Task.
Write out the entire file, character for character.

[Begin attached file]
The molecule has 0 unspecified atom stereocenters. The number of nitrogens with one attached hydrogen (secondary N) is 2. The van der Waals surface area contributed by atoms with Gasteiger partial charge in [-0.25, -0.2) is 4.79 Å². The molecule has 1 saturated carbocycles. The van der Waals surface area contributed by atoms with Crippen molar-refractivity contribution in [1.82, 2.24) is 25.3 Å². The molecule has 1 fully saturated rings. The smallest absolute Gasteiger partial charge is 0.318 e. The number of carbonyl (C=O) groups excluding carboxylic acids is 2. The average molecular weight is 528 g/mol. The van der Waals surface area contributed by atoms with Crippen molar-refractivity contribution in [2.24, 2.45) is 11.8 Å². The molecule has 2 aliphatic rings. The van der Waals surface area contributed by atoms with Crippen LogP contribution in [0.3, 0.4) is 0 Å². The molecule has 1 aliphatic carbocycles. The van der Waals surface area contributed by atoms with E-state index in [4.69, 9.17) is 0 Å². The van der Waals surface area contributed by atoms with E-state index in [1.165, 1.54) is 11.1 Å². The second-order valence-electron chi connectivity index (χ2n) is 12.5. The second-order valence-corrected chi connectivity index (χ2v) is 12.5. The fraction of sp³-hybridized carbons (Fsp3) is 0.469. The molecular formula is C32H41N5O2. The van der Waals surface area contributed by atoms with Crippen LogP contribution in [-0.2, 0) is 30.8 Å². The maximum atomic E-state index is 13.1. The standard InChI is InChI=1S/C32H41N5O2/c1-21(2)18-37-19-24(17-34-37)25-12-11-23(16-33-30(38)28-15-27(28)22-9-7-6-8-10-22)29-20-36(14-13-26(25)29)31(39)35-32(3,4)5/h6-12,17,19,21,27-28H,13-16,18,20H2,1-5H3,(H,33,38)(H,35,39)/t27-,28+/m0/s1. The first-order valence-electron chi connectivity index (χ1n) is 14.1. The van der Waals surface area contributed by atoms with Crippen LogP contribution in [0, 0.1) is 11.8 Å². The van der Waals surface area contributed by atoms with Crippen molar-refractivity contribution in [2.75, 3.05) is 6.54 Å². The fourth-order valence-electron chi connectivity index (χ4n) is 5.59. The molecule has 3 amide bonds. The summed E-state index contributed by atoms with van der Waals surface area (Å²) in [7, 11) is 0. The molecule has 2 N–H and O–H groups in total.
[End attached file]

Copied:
The molecule has 0 unspecified atom stereocenters. The number of nitrogens with one attached hydrogen (secondary N) is 2. The van der Waals surface area contributed by atoms with Gasteiger partial charge in [-0.25, -0.2) is 4.79 Å². The molecule has 1 saturated carbocycles. The van der Waals surface area contributed by atoms with Crippen molar-refractivity contribution in [1.82, 2.24) is 25.3 Å². The molecule has 1 fully saturated rings. The smallest absolute Gasteiger partial charge is 0.318 e. The number of carbonyl (C=O) groups excluding carboxylic acids is 2. The average molecular weight is 528 g/mol. The van der Waals surface area contributed by atoms with Crippen molar-refractivity contribution in [2.24, 2.45) is 11.8 Å². The molecule has 2 aliphatic rings. The van der Waals surface area contributed by atoms with Crippen LogP contribution in [0.3, 0.4) is 0 Å². The molecule has 1 aliphatic carbocycles. The van der Waals surface area contributed by atoms with E-state index in [4.69, 9.17) is 0 Å². The van der Waals surface area contributed by atoms with E-state index in [1.165, 1.54) is 11.1 Å². The second-order valence-electron chi connectivity index (χ2n) is 12.5. The second-order valence-corrected chi connectivity index (χ2v) is 12.5. The fraction of sp³-hybridized carbons (Fsp3) is 0.469. The molecular formula is C32H41N5O2. The van der Waals surface area contributed by atoms with Crippen LogP contribution in [-0.2, 0) is 30.8 Å². The maximum atomic E-state index is 13.1. The standard InChI is InChI=1S/C32H41N5O2/c1-21(2)18-37-19-24(17-34-37)25-12-11-23(16-33-30(38)28-15-27(28)22-9-7-6-8-10-22)29-20-36(14-13-26(25)29)31(39)35-32(3,4)5/h6-12,17,19,21,27-28H,13-16,18,20H2,1-5H3,(H,33,38)(H,35,39)/t27-,28+/m0/s1. The first-order valence-electron chi connectivity index (χ1n) is 14.1. The van der Waals surface area contributed by atoms with Crippen LogP contribution in [0, 0.1) is 11.8 Å². The van der Waals surface area contributed by atoms with Crippen molar-refractivity contribution in [2.75, 3.05) is 6.54 Å². The fourth-order valence-electron chi connectivity index (χ4n) is 5.59. The molecule has 3 amide bonds. The summed E-state index contributed by atoms with van der Waals surface area (Å²) in [7, 11) is 0. The molecule has 2 N–H and O–H groups in total.